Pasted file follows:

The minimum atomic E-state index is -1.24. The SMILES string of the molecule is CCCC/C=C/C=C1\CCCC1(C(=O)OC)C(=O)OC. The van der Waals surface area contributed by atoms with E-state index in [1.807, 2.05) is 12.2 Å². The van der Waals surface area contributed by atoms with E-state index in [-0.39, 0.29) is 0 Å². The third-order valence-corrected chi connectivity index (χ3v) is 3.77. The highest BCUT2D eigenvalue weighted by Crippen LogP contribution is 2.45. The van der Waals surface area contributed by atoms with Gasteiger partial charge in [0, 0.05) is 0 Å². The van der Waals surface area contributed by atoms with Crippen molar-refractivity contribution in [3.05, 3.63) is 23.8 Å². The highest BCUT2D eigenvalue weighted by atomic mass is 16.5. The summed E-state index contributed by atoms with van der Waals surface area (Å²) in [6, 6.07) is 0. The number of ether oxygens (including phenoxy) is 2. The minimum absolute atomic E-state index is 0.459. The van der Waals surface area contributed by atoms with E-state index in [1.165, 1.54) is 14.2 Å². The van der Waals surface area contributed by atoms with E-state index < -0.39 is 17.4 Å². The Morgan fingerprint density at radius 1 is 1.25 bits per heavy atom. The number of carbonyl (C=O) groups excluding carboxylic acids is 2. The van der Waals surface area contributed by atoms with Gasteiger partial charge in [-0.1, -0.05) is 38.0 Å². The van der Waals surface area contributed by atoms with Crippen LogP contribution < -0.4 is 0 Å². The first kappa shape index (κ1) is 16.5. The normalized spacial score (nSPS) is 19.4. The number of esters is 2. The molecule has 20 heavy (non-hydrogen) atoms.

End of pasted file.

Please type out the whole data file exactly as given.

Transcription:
The minimum atomic E-state index is -1.24. The SMILES string of the molecule is CCCC/C=C/C=C1\CCCC1(C(=O)OC)C(=O)OC. The van der Waals surface area contributed by atoms with E-state index in [1.807, 2.05) is 12.2 Å². The van der Waals surface area contributed by atoms with E-state index in [-0.39, 0.29) is 0 Å². The third-order valence-corrected chi connectivity index (χ3v) is 3.77. The highest BCUT2D eigenvalue weighted by Crippen LogP contribution is 2.45. The van der Waals surface area contributed by atoms with Gasteiger partial charge in [0, 0.05) is 0 Å². The van der Waals surface area contributed by atoms with Crippen molar-refractivity contribution in [3.05, 3.63) is 23.8 Å². The highest BCUT2D eigenvalue weighted by atomic mass is 16.5. The summed E-state index contributed by atoms with van der Waals surface area (Å²) in [6, 6.07) is 0. The number of ether oxygens (including phenoxy) is 2. The minimum absolute atomic E-state index is 0.459. The van der Waals surface area contributed by atoms with E-state index in [1.165, 1.54) is 14.2 Å². The van der Waals surface area contributed by atoms with E-state index < -0.39 is 17.4 Å². The Morgan fingerprint density at radius 1 is 1.25 bits per heavy atom. The number of carbonyl (C=O) groups excluding carboxylic acids is 2. The van der Waals surface area contributed by atoms with Gasteiger partial charge in [-0.1, -0.05) is 38.0 Å². The van der Waals surface area contributed by atoms with Crippen LogP contribution < -0.4 is 0 Å². The first kappa shape index (κ1) is 16.5. The normalized spacial score (nSPS) is 19.4. The number of esters is 2. The molecule has 20 heavy (non-hydrogen) atoms.